about We are Akila and Patrick. Our minds (and waistlines) expand as we travel, cook, and eat our way around the world with our two dogs.
Want to know how to take a trip like ours, the fears you’ll face, and the things you’ll love?
Browse by Travel
Browse by Food
airing that dirty laundry abroad
wash, dry, repeat

Clothes at an Italian market

Clothes for sale in Siena

The dirty little secret about long-term travel --- that is, the reason that most long-term travelers sing the praises of hostels and apartments rather than hotels --- boils down to one thing: laundry.  Others may tell you stories about how big hotels are anonymous entities and hostels present a local's focus and apartments give us the ability to venture into a neighborhood and all of those nice things -- and yes, I agree -- but, really and truly, the reason that most of us prefer hostels and apartments is because we need to get our laundry done.

Laundry is a difficult, difficult thing when you're traveling about as much as we do.  Not only is it our most hated chore, it is also the most frequent time suck.  So, here are the five things you need to know about doing laundry abroad:

Washing machines the size of Chihuahuas.

Americans have monster washing machines.  I miss this sort of appliance and the days when we could dump a week's worth of laundry into a single load.  In Europe and Asia, I'm lucky if I can fit two pairs of jeans and two t-shirt in.  Apparently, European/Asian/African washing machines are made for Chihuahua-sized apparel.

Let's watch Braveheart while the washing machine cycle finishes.

Stick your laundry in the morning and you can do any of the following things before your washing cycle ends:

- Watch Braveheart, all 3 hours and 2 minutes of it, plus you can add in a half hour Friends episode, if you so desire.

- Drive from Zagreb, Croatia , to Budapest, Hungary .

- Make my favorite apple pie , let it cool, and have a slice.

- Take a decent pass at learning basic phrases in Turkish, Italian, and French with our favorite language learning guide .

Because not only are non-American washing machines teeny tiny, but the washing machine manufacturers here apparently follow the principle of energy inefficiency.

Actually, I have a theory on why the washing machines are so slow here.  You see, instead of using electricity, the machines are powered by a system of highly trained mice that keep the machine spinning and spinning, which would also explain why every single thing I own has at least two or three mouse-teeth-sized holes.  The socks I keep losing must be the price they take for running the washing machines.  Keep running, my little washing machine mice overlords.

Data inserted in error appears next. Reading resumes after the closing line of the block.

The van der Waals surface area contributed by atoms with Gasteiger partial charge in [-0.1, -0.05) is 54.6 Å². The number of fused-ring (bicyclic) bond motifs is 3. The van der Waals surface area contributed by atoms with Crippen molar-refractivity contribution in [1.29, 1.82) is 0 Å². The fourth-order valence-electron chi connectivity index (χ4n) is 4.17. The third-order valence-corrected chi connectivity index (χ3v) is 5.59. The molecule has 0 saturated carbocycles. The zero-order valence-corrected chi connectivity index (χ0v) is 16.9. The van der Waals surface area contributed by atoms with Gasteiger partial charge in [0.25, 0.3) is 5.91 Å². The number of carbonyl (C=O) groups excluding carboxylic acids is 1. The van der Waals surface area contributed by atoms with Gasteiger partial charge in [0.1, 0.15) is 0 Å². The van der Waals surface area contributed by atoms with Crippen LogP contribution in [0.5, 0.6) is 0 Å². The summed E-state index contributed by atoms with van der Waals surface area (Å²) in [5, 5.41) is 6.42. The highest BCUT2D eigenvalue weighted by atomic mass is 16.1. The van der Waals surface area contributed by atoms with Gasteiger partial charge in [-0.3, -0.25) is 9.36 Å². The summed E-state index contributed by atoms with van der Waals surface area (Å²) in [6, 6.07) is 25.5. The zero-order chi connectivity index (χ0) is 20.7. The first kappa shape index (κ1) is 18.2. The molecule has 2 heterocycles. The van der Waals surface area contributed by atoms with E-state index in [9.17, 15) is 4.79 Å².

Oh, you wanted clean and un-holey clothes?  Sorry, can't help you out there.

After three years of constant washing in mice-operated washing machines meant for Chihuahuas and extraordinarily patient people, all my clothes have taken on a middle-of-the-winter English gray sheen.  This gray, if you haven't been to England in the wintertime, is not a pretty chic charcoal gray nor is it a pleasant light gray, but is rather the type of gray that sends grown men whimpering for sunny blue skies and fruity pink umbrella-topped drinks.

Dryers.  What dryers?

Once the clothes come out of the washing machine, in they go to the dryer . . . oh, right, this isn't the U.S.  No dryers here.  Now, I do understand why dryers waste electricity and there's no need for dryers in hot, sunny countries like Namibia and India.  But, England?  People, I went for weeks without seeing sunny sky in that country and our clothes used to take two solid days to dry.  It was a game we played: the sun comes out for two hours, rush out and hang them, oh darn - rain's coming, rush them back in and set them by the heater, and scream in frustration.

Get your hands in those suds.

Often, and all too often at that, hotels don't have laundry machines and expect that you'll be willing to shell out enough to buy your own washing machine to get a simple pair of pants laundered.  So, we handwash.

Handwashing is relatively simple: stick the water in a tub, toss in some detergent, and turn your own hands into a rinse cycle, wring out the soap, clean with water again, and wring dry.  Of course, this isn't an all too bad option but when faced with five days worth of clothes, hand-washing is akin to a really good workout at your local gym.  (And believe me, neither of us are nearly this cute when we're handwashing our laundry.)

Speak that laundry language.

Sometimes, we have to take our laundry to a laundromat because we don't have a washing machine or a tub.  And, in many countries, especially Thailand , Cambodia, and China, laundry services are often cheap and plentiful --- something like one in four stores in Cambodia offer laundry services.  Cue the hilarious conversations about how we want our laundry done in languages we don't understand, meaning that, more often than not, our clothes devolve further into their manky English-gray, holey condition.  [That being said, the Thai and Cambodian laundry services are probably the best in the world --- they even iron your underwear!]  And, for the love of your wardrobe, please never travel with anything that needs to be dry clean only because you might as well just douse them into the Ganges and set fire to them --- you're never going to have those duds in wearable condition again.

As it is, the first thing happening when we head back to the States in the fall is that every single piece of clothing I currently wear is going straight into the trash because even the needy don't need my awful cast-off clothes.  I'm counting down the days when my white shirts are white and my black pants are black again.